Meanwhile, adjunct instructors at Augsburg College petition to hold their own election.
by MAURA LERNER
Faculty members at Minneapolis College of Art & Design have voted to form a union, while adjunct instructors at Augsburg College have petitioned to hold their own union election, officials announced Wednesday.
The announcement suggests that faculty unions are starting to gain ground at Minnesota’s private colleges, two years after a national union began organizing in the state.
At MCAD, nearly two-thirds of the faculty voted for the union, which will represent about 100 full- and part-time instructors, according to the Service Employees International Union, which sponsored the organizing effort.
This is the second faculty union to win approval in Minnesota since 2014, when adjunct instructors voted to organize at Hamline University in St. Paul.
“I’m really excited,” said Daniel Dean, an adjunct media instructor who helped organize the union effort at the art school. “I think this opens up a new chapter for MCAD.” One of the goals, he said, is to “improve our working conditions as well as our students’ experience.”
College President Jay Coogan said in a statement: “While we are disappointed with the outcome of these votes, we respect the process and appreciate that so many members of our faculty participated in this important decision.”
MCAD “will negotiate in good faith” with the faculty, he said.
At colleges around the country, unions have been working to organize adjunct faculty, who typically are part-timers and may lack benefits or job security and are paid far less than tenure-track professors.
Dean said he and his colleagues were inspired by the adjuncts at Hamline, who negotiated improvements in pay and working conditions in their first union contract in February. “[That] was a shining example to us that this kind of thing is possible,” said Dean.
Meanwhile, adjunct instructors at Augsburg filed a petition last week with the National Labor Relations Board calling for a union election.
“We’ve been working on it since this past spring, and it’s been gaining steady momentum,” said Jessica Ennis, an adjunct physics instructor who has taught at Augsburg for eight years. She said some 40 percent of the college’s undergraduate classes are taught by adjuncts, who typically get paid $4,600 a course.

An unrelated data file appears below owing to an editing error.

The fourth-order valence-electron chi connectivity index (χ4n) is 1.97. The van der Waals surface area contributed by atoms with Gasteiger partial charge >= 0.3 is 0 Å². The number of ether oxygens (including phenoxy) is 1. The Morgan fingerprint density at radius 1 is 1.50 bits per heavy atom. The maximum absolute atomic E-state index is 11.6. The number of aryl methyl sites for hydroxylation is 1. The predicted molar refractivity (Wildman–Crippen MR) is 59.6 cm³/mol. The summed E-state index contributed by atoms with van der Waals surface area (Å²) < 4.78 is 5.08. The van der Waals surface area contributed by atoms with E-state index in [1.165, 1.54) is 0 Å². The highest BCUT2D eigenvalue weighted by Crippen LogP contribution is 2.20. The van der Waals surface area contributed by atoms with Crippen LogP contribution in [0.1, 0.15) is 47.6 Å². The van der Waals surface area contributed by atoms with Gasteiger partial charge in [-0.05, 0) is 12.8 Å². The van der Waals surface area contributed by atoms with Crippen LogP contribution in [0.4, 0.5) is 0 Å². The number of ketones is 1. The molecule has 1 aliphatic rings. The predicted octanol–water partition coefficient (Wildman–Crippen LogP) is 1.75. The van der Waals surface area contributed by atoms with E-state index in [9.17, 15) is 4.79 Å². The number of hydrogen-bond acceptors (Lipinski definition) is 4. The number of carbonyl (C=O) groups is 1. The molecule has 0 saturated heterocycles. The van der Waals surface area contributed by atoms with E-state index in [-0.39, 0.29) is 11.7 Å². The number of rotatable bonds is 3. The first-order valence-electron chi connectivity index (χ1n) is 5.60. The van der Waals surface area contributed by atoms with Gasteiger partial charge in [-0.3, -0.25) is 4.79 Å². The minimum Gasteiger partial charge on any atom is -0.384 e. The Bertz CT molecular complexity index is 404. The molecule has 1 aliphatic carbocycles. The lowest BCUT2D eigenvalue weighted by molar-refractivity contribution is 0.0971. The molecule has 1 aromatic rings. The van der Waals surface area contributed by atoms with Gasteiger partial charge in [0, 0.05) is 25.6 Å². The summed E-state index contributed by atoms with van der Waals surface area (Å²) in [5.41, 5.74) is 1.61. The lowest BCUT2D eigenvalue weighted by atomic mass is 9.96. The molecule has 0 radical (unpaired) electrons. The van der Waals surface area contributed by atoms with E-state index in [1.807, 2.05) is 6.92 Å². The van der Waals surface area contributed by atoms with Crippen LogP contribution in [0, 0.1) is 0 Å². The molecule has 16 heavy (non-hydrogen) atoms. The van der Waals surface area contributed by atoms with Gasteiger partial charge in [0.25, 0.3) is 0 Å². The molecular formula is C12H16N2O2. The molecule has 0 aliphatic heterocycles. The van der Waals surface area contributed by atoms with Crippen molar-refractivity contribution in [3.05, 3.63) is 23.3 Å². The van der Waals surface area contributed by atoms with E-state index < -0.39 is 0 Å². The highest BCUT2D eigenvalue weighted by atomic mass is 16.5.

“Augsburg has one of the lowest pay rates in the Twin Cities area,” Ennis said. At the same time, she said, adjuncts are limited to part-time contracts and rarely know if they’ll have a job from one semester to the next. “You think you have a job, and it disappears,” she said. The union would represent about 260 adjunct instructors at Augsburg’s Minneapolis campus. The vote has not been scheduled.
A similar union election is pending at the University of Minnesota’s Twin Cities campus. This week, the university appealed a recent ruling by the Minnesota Bureau of Mediation Services, which would have set the stage for a vote this fall by some 2,500 adjuncts and professors.
Twin Cities Faculty Union Movement Grows as Two Minneapolis Colleges Join Hamline, U of M in Fight to Improve Higher Ed
MINNEAPOLIS – Over 100 part-time and full-time faculty from the Minneapolis College of Art and Design (MCAD) voted overwhelmingly to form a faculty union with the Service Employees International Union (SEIU) Local 284 in balloting that ended yesterday, just days after adjunct faculty at Augsburg College filed for their own union election. Instructors at both institutions are forming unions for a stronger voice to improve teaching conditions and advocate on behalf of students.
“I am thrilled to see such a resounding vote for forming our union amongst both part-time and full-time faculty,” said Daniel Dean, an Adjunct in Media at MCAD. “Now, we can work together towards changes that will improve our working conditions as well as our students’ experience. As part-time adjunct faculty, we need to know that we will be able to be there for our students when they need us.”
“I want to form an adjunct faculty union at Augsburg because I love teaching here – so much so that I am teaching this semester at a financial loss, as I did over the summer,” said Jessica Ennis, an Adjunct Instructor in Physics at Augsburg College. “I have two small children, and I pay more in child care than I make from teaching. This is not sustainable in the long term for my family and me, for my students, or for the Augsburg administration.”
Ballots were mailed out to MCAD faculty two weeks ago by the National Labor Relations Board (NLRB) and were counted this afternoon for separate bargaining units of part-time adjunct faculty and ranked full-time faculty. With a vote count of 43 to 20 amongst part-time faculty and 16 to 13 amongst full-time faculty, 64% percent voted in favor of forming a union. MCAD faculty hope to begin bargaining their first contract before the end of the year. No election timeline has yet been set for Augsburg, but faculty requested an election by mail ballot in November.